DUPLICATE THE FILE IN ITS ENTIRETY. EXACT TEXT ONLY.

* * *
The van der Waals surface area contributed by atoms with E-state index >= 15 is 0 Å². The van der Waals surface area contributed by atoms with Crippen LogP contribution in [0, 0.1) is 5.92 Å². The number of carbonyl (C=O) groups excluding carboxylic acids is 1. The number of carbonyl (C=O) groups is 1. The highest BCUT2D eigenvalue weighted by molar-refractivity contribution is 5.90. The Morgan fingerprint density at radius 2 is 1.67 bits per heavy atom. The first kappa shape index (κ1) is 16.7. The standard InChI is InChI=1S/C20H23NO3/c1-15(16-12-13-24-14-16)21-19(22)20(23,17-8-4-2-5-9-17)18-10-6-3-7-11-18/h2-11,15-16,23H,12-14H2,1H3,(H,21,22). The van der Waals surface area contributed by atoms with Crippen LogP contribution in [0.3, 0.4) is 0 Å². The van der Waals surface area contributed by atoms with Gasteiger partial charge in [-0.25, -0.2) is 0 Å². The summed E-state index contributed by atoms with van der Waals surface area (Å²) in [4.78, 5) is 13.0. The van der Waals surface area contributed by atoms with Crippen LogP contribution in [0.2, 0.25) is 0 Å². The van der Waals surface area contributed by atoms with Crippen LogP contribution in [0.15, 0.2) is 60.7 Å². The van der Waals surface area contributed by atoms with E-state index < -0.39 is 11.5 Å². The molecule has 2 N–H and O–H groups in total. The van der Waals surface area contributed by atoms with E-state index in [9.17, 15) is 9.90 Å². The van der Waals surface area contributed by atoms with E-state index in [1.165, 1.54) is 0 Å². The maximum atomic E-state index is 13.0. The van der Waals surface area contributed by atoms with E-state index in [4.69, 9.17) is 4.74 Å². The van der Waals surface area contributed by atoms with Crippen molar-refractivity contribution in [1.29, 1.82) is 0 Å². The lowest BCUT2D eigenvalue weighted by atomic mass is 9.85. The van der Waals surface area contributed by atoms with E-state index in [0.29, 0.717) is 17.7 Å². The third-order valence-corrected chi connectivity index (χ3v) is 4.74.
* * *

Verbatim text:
The van der Waals surface area contributed by atoms with E-state index >= 15 is 0 Å². The van der Waals surface area contributed by atoms with Crippen LogP contribution in [0, 0.1) is 5.92 Å². The number of carbonyl (C=O) groups excluding carboxylic acids is 1. The number of carbonyl (C=O) groups is 1. The highest BCUT2D eigenvalue weighted by molar-refractivity contribution is 5.90. The Morgan fingerprint density at radius 2 is 1.67 bits per heavy atom. The first kappa shape index (κ1) is 16.7. The standard InChI is InChI=1S/C20H23NO3/c1-15(16-12-13-24-14-16)21-19(22)20(23,17-8-4-2-5-9-17)18-10-6-3-7-11-18/h2-11,15-16,23H,12-14H2,1H3,(H,21,22). The van der Waals surface area contributed by atoms with Crippen LogP contribution in [0.3, 0.4) is 0 Å². The van der Waals surface area contributed by atoms with Gasteiger partial charge in [-0.25, -0.2) is 0 Å². The summed E-state index contributed by atoms with van der Waals surface area (Å²) in [4.78, 5) is 13.0. The van der Waals surface area contributed by atoms with Crippen LogP contribution in [0.2, 0.25) is 0 Å². The van der Waals surface area contributed by atoms with Crippen LogP contribution in [0.15, 0.2) is 60.7 Å². The van der Waals surface area contributed by atoms with E-state index < -0.39 is 11.5 Å². The molecule has 2 N–H and O–H groups in total. The van der Waals surface area contributed by atoms with E-state index in [9.17, 15) is 9.90 Å². The van der Waals surface area contributed by atoms with E-state index in [1.165, 1.54) is 0 Å². The maximum atomic E-state index is 13.0. The van der Waals surface area contributed by atoms with E-state index in [4.69, 9.17) is 4.74 Å². The van der Waals surface area contributed by atoms with Crippen molar-refractivity contribution in [1.29, 1.82) is 0 Å². The lowest BCUT2D eigenvalue weighted by atomic mass is 9.85. The van der Waals surface area contributed by atoms with E-state index in [0.29, 0.717) is 17.7 Å². The third-order valence-corrected chi connectivity index (χ3v) is 4.74.